It’s probably safe to say that most people struggle a bit when they first start running. Running might not feel good or enjoyable like you had hoped. It just feels hard, and that can make running difficult to like.
If you’re just starting out as a runner, or coming back after time away, your body has quite a bit of adjusting to do. But there are ways to like running even as you’re getting used to the sport.
Here are 7 of the best things you can do right now to start liking running:
- Run in an area you like.
- Slow down!
- Listen to a favorite podcast or playlist on the run.
- Run by time, not mileage.
- Set small goals for yourself and track your progress.
- Have a running support system.
- Make it fun!
Running is an incredible way to stay healthy and get more out of life. So let’s start with a quick overview about why it feels so hard in the beginning and then give you the simple changes you need to make running something you like, and maybe someday even love.
Why is running so hard at first?
The main reason you likely don’t enjoy running is because it doesn’t feel easy. Running feels physically hard because it elevates your heart rate and increases your breathing rate. Even a few steps will have a new runner feeling uncomfortable when this starts to happen. Our article, “Why Is Running So Hard? (And Will It Ever Get Easier)?” goes into more depth about the physiological and psychological effects of running and how your body will adapt over time to these new demands.
Running may also seem hard at first because many people try to do too much, too soon. One example is by jumping from zero running into a full-blown training plan. That jump is really, really hard on your body and poses a huge risk of injury. Running too fast all the time is another way that runners do too much, too soon. Avoiding these is a step in the right direction of liking running.
So, how do I start to enjoy running?
I can’t tell you the number of times I’ve told people that I am a runner, and their response is some version of, “Ugh! Running is so boring!” or, “Running is so hard! How can you enjoy it?”. A few short years ago before I was a runner, I used to ask those questions myself! But now, as a runner, I want to let non-runners and new runners know that it IS possible to love running, and it DOES get better over time.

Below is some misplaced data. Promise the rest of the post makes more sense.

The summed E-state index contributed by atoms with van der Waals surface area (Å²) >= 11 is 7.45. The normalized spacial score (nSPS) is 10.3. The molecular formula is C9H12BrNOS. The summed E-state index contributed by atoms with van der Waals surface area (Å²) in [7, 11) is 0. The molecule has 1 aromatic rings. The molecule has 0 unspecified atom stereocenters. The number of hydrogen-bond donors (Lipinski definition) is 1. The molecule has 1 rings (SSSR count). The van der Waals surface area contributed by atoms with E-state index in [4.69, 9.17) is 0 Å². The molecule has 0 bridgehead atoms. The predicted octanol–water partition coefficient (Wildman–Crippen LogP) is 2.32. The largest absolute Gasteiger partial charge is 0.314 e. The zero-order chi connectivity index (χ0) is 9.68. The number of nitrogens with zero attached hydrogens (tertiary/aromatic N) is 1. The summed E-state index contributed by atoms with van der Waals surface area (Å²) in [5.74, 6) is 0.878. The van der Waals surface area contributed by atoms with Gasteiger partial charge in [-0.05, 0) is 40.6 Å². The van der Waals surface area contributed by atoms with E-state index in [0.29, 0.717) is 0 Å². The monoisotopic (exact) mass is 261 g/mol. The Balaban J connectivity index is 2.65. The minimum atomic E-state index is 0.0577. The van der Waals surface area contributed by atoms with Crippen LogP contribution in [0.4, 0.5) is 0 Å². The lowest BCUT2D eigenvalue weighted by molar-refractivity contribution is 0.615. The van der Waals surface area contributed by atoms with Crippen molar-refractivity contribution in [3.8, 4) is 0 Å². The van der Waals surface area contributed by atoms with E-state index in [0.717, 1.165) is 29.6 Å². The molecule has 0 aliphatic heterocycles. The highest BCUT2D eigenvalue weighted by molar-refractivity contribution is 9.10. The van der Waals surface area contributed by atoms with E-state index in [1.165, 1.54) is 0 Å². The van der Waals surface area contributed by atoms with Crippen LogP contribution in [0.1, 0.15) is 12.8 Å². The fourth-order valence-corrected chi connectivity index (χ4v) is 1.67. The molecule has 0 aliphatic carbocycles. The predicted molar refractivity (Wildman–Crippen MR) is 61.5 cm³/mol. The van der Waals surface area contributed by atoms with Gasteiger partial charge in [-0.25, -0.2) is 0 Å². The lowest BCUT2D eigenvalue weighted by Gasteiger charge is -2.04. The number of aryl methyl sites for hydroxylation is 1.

If you find yourself struggling to enjoy running, here are our 7 best tips to help you move past the hard part of running and start to enjoy it!
The 7 Best Tips on How to Like Running
If you don’t like running from the get-go, just know it takes a bit of time and patience. Here are a few pieces of advice to get you out of that funk sooner rather than later!
1) Run in an Area you Like
When starting out, it importatn to run in an area you like to be, and feel comfortable in.
It’s normal to feel self-conscious about being seen running when you’re a beginner. You might be worried about someone judging you for how you look or for taking walking breaks. (Although I promise, nobody is actually judging you!) Find a nice and easy route where you feel most comfortable running. Maybe it’s a short loop around the block where you live. Or maybe it’s a path through a quiet park where there aren’t a lot of people around.
Over time, your worries about being seen will melt away, and you’ll be able to relax and enjoy the sights and sounds around you and going to new places will bring new excitement to running.
2) Slow Down!
This is popular advice for runners and for good reason.
Running too fast is common running mistake, probably because many of us associate running with going hard and fast when we were in school growing up. I spent years believing that running was supposed to be painful and difficult, after some traumatic middle school running experiences. But here’s the deal: the act of running shouldn’t be so hard that it feels like punishment all the time. If it does, you need to slow down. Walking breaks are encouraged, too!
So, how slowly should you be running? A slow jog is a good place to start. There are two simple ways to check if you are going slowly enough: if you can sing the verse of a song or recite the Pledge of Allegiance to yourself without becoming breathless; or if you can easily chat with a friend who is running with you, then you are going slow enough.
If after slowing down you still find yourself feeling breathless, then try taking walking breaks. And it’s normal to feel this way in the beginning – there is nothing wrong with you! Your body just needs time to adapt. Plus, taking walking breaks does not make you any less of a runner! Former Olympic distance runner Shalane Flanagan, who ran 6 marathons in 6 weeks in fall of 2021, took a walking break during the London Marathon, saying that walking helped rejuvenate her! She is now a big proponent of runners taking walking breaks during their runs.
There are many ways to take walking breaks. Some runners only walk when needed, whereas other runners take regular, timed walking breaks, as taught by Jeff Galloway’s popular Run Walk Run method. Over time, you can gradually reduce walking breaks as you gain fitness, or you can continue to utilize them forever! Do what works best for you to stay nice and slow.
3) Listen to a Favorite Podcast or Playlist on the Run